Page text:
MonitorsPublished on Jun 20, 2014
Whether Indians have great expectations from their new Prime Minister Narendra Modi or not, India's neighbours, who see in the emergence of Modi from a grassroots-level politician to become the Prime Minister of the world's largest democracy, seem to have expectations and aspirations unmatched in the recent past.
Sri Lanka: 'Great expectations' from Modi's India
< class="heading1">Analysis

Whether Indians have great expectations from their new Prime Minister Narendra Modi or not, India’s neighbours, who see in the emergence of Modi from a grassroots-level politician to become the Prime Minister of the world’s largest democracy, seem to have expectations and aspirations unmatched in the recent past.

It’s no different in southern Sri Lanka. Both the Tamil minority and the Sinhala majority have expectations, hopes and aspirations from the change-over of government in India. Each one has his or her own vision of what India can do for them, and what PM Modi would do for Sri Lanka and Sri Lankans.

As can only be expected under the circumstances, the neighbourhood expectations from democracy and democratic elections have soared in the light of the recent Indian experience. It’s no different in the case of other neighbours of India. Their respect for India has grown much more than possibly the government and people in India are able to appreciate and accept.

This had happened earlier, too, particularly after the post-emergency polls of 1977. It was a different generation than the present. The new generation in these countries, like their counterparts in India, celebrate the Indian change-over, or precedent. They derive their democratic sustenance from India.

’Tough talking’

The average Sri Lankan expectations from Modi and India revolve around what they can do for finding a political solution to the ethnic issue in the island-nation. Here, expectations vary. The Sinhalas and the Tamils have different expectations, flowing from the very same ethnic issue.

The minority Tamils are greatly pleased from what they have concluded as Modi’s ’tough talking’ to President Mahinda Rajapaksa when they met in Delhi after the former’s inauguration. The fact that PM Modi had reiterated whatever shaped Government of India’s policy ahead of the Indo-Sri Lanka Accord of 1987 is not lost on them.

Their conscience feels comfort in ridiculing the predecessor Manmohan Singh Government for whatever was not done to make the Rajapaksa administration do their bidding, particularly in the full implementation of the Thirteenth Amendment, including Police powers for the provinces. There is great appreciation of PM Modi asking President Rajapaksa to ’go beyond’ 13-A.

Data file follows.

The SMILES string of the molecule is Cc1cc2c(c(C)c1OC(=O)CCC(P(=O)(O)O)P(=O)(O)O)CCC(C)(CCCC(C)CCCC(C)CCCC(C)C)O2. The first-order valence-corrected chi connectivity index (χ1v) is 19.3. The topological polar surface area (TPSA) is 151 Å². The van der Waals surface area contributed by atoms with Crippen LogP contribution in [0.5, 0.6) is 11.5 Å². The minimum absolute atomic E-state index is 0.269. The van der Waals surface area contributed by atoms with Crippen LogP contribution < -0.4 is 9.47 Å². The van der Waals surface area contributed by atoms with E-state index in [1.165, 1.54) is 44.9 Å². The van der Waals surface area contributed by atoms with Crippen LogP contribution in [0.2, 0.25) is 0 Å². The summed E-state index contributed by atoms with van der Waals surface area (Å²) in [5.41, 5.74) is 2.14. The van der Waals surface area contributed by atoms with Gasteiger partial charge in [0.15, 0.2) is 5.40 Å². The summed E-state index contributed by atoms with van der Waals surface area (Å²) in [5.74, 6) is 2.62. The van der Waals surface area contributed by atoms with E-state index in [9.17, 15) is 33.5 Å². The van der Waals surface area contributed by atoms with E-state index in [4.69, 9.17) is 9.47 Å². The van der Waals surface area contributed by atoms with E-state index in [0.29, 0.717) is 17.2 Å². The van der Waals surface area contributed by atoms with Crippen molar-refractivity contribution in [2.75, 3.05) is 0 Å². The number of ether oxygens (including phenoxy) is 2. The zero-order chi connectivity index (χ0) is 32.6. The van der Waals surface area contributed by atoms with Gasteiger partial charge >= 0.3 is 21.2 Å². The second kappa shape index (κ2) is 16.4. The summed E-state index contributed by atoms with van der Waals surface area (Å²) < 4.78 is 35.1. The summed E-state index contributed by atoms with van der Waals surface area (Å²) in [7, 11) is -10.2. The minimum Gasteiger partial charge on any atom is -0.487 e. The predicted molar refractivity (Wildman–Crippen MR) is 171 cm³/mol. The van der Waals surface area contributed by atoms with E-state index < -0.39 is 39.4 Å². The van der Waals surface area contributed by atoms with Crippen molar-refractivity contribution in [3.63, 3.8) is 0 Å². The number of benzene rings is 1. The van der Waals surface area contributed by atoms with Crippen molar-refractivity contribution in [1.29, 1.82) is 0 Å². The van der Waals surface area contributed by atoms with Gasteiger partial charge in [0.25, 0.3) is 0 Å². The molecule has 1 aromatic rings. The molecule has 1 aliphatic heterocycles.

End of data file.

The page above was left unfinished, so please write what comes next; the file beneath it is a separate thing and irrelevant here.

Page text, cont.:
Yet, there is little understanding on what could this ’going beyond 13-A’ entailed in the Indian perception. There is little still of appreciation about what the Sri Lankan Tamil community and polity wanted, first in the context of what until now used to be referred to as ’13-Plus’ and what India could do about it all.

’Tamil Nadu factor’

In the Sinhala eyes, a strong Central Government in India, not dependent particularly on southern Tamil Nadu’s competitive pan-Tamil polity, is a blessing in disguise. In the past, they had concluded that the Manmohan Singh administration was stymied by its dependence on political parties from Tamil Nadu for its parliamentary majority.

To them all, a single-party majority at the Centre, under a charismatic ’Hindu nationalist leader’ would be able to appreciate the political realities of Sri Lanka where competing ’nationalist’ forces are at work still. Personal attributes of the new Indian PM, derived from one’s own imagination and favourable Indian news reports during the long run-up to the parliamentary polls, have made a pen-picture that is easy for them to impose their ideas upon.

This is true of both the Tamils and the Sinhalas. Going a step further, the Tamils in general and the ruling TNA in the Tamil-majority Northern Province, have begun congratulating Tamil Nadu’s AIADMK Chief Minister Jayalalithaa for her sweeping parliamentary poll victory. There is however a sulking acceptance that her victory has no bearing on government-formation at the Centre.

In particular, sections of the TNA and the larger Tamil society refer to Jayalalithaa’s continuing demand for a referendum for a ’separate Tamil State’ in Sri Lanka and for an international probe into ’accountability issues’ pertaining to ’Eelam War IV’. They note with appreciation Jayalalithaa’s ’courage’ and ’decisiveness’ in reiterating the AIADMK’s known position in her memorandum to PM Modi at their first meeting after he had assumed office.

In a way, the Tamil-Sinhala positions on the ’Tamil Nadu factor’ are contradictory and conflicting. So are their expectations from PM Modi. But they both happily hold on to their respective views. Sharing them from both sides are senior leaders, who had known governance issues and ’sovereignty’ concerns better.

For instance, there is little that the Tamils have to offer in terms of what India could do to make Sri Lanka implement 13-A in full, in the 21st century global order. The Sinhalas have no ideas to offer on what India could do to assuage the hurt Tamil feelings on the un-relenting Government position on the 13-Plus promises. The latter were/are voluntary and not as ’intimidating’ as they would like to believe 13-A was.

Preparing for polls

The entry of PM Modi as the new hope and expectation from neighbouring India is tempered only by the existing reality of possible poll to the nation’s presidency before it becomes due in late 2016. January 2015 is the favourite month among political speculators, but it may have to wait if early notification were not to interfere with a papal visit, now scheduled for 13 January.